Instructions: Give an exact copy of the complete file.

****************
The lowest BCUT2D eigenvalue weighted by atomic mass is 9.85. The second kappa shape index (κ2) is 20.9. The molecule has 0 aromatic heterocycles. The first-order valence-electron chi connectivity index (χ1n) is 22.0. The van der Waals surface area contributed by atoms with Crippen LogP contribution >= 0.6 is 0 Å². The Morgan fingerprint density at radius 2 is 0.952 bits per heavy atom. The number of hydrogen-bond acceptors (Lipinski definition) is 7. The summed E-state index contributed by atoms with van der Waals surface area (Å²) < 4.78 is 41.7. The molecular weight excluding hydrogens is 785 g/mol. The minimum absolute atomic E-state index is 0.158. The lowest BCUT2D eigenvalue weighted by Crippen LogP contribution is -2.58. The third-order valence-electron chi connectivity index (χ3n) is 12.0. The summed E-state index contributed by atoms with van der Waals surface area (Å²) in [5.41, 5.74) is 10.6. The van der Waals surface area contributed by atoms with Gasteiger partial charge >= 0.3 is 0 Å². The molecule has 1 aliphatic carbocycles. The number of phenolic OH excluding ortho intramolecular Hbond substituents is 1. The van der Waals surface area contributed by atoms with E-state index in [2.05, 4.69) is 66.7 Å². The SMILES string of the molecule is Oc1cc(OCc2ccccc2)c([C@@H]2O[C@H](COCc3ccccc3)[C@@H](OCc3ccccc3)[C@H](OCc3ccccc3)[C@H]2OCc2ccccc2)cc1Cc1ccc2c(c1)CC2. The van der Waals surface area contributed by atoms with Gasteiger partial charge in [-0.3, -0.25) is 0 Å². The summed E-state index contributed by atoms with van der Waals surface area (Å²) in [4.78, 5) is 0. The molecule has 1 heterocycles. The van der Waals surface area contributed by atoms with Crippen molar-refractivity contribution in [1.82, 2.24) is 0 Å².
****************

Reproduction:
The lowest BCUT2D eigenvalue weighted by atomic mass is 9.85. The second kappa shape index (κ2) is 20.9. The molecule has 0 aromatic heterocycles. The first-order valence-electron chi connectivity index (χ1n) is 22.0. The van der Waals surface area contributed by atoms with Crippen LogP contribution >= 0.6 is 0 Å². The Morgan fingerprint density at radius 2 is 0.952 bits per heavy atom. The number of hydrogen-bond acceptors (Lipinski definition) is 7. The summed E-state index contributed by atoms with van der Waals surface area (Å²) < 4.78 is 41.7. The molecular weight excluding hydrogens is 785 g/mol. The minimum absolute atomic E-state index is 0.158. The lowest BCUT2D eigenvalue weighted by Crippen LogP contribution is -2.58. The third-order valence-electron chi connectivity index (χ3n) is 12.0. The summed E-state index contributed by atoms with van der Waals surface area (Å²) in [5.41, 5.74) is 10.6. The van der Waals surface area contributed by atoms with Gasteiger partial charge >= 0.3 is 0 Å². The molecule has 1 aliphatic carbocycles. The number of phenolic OH excluding ortho intramolecular Hbond substituents is 1. The van der Waals surface area contributed by atoms with E-state index in [2.05, 4.69) is 66.7 Å². The SMILES string of the molecule is Oc1cc(OCc2ccccc2)c([C@@H]2O[C@H](COCc3ccccc3)[C@@H](OCc3ccccc3)[C@H](OCc3ccccc3)[C@H]2OCc2ccccc2)cc1Cc1ccc2c(c1)CC2. The van der Waals surface area contributed by atoms with Gasteiger partial charge in [-0.3, -0.25) is 0 Å². The summed E-state index contributed by atoms with van der Waals surface area (Å²) in [4.78, 5) is 0. The molecule has 1 heterocycles. The van der Waals surface area contributed by atoms with Crippen molar-refractivity contribution in [1.82, 2.24) is 0 Å².